“Fear, frustration, and anxiety all come from the same place – not knowing. The more knowledge you have, the better the decisions you can make.”
– Brian Patrick Cork
So much has changed in the last two years. When we account for all the different facets of daily life, that may even be an understatement. How we work, interact with others, interpret the Constitution, and so much more have shifted drastically from the accepted norms. Some of the changes have been pandemic related while others have slipped through the door Covid left open.
With all these changes and talks of those yet to come, one must wonder what is in store for the financial markets. We have witnessed a surge in alternative investment vehicles such as cryptocurrency and revolutionary investing strategies like what has taken place within the Reddit community. But what does any of this mean for the average investor?
On February 14, 2020, the Dow Jones was trading at 29,398. In twenty-one months, amid a global pandemic, it soared over 17% to 35,677. During that same period, the S&P has increased by over 25% from 3,380 to 4,544.
While these two indexes have done remarkably well as businesses across the globe closed their doors temporarily or permanently, the Federal Funds rate plummeted a staggering 95% from 1.58% to .08%. The last time we experienced a drop as precipitous as this was after the financial collapse of 2007.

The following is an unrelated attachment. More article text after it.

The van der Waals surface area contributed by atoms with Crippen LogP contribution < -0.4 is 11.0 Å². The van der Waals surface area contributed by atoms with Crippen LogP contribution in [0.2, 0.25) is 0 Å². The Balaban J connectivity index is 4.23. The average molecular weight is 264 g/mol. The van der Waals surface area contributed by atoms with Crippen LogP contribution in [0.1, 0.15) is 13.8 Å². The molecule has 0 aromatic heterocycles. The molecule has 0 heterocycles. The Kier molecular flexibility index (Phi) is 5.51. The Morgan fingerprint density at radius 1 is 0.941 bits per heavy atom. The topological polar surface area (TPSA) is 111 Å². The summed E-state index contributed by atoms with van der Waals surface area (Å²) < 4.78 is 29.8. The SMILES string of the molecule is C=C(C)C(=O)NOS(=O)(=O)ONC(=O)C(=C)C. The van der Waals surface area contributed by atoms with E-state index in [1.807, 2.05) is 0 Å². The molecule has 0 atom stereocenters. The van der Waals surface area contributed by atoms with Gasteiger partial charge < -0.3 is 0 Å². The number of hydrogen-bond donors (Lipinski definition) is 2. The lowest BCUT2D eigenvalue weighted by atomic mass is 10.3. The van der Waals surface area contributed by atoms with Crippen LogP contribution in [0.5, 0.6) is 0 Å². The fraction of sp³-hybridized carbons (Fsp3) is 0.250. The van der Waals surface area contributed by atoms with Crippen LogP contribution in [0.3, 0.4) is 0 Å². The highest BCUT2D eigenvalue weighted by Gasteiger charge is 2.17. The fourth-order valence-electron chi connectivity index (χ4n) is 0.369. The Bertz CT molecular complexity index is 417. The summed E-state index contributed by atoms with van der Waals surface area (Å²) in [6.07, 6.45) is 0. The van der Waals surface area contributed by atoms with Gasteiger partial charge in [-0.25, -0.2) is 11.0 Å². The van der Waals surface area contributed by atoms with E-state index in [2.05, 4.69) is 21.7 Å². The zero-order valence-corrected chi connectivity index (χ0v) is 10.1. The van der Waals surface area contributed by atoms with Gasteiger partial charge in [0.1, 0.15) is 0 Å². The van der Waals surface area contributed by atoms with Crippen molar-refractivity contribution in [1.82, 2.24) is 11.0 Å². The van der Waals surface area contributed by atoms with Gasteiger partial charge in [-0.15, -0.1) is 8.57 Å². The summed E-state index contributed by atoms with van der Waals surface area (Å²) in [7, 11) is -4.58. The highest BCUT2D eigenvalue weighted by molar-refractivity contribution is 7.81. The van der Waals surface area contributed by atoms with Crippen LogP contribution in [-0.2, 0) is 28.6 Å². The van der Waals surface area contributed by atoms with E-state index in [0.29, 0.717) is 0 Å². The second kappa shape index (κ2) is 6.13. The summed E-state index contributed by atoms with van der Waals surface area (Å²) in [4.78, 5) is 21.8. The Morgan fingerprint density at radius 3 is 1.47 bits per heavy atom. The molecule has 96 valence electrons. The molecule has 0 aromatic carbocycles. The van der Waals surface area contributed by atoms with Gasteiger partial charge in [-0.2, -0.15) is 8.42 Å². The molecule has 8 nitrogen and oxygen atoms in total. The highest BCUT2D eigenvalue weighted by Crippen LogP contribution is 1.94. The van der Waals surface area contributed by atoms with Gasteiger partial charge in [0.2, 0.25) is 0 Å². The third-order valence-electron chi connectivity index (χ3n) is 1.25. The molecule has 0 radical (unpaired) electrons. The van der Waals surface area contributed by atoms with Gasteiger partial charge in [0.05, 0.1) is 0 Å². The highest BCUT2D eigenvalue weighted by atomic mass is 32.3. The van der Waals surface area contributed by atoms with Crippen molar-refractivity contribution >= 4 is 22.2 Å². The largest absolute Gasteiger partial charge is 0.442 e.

Considering the opportunities to jump in and enjoy some of the market appreciation, or leverage virtually non-existent interest rates to borrow and capitalize on an also booming real estate market, one has to wonder where the risk and reward lie in such uncertain times. At the current levels, the stock market seems to be riding a bubble. But the real estate market has also increased drastically in many parts of the country and comes with a record number of tenant defaults, both commercial and residential, leaving some landlords with negative cash flow.
To get a higher-level overview of what may be on the horizon, I spoke with four gentlemen who run or are associated with family office investment platforms. Family offices control some of the largest stashes of private money globally. The thought of how they managed it has always intrigued me. I will be forever grateful for their willingness to spend some of their valuable time contributing to this piece.
One of the first things to blow my mind was when Brian Patrick Cork, Single-Family Office Intermediary, said many family offices work on one-hundred-year plans. Most folks, even disciplined financial professionals, often chase five-, ten-, or twenty-year strategies. With an outlook this long, there is no need to be concerned with the short-term anomalies in the market – like a pandemic! “Events in history don’t have to define a strategy. They can impact it, but not change it.”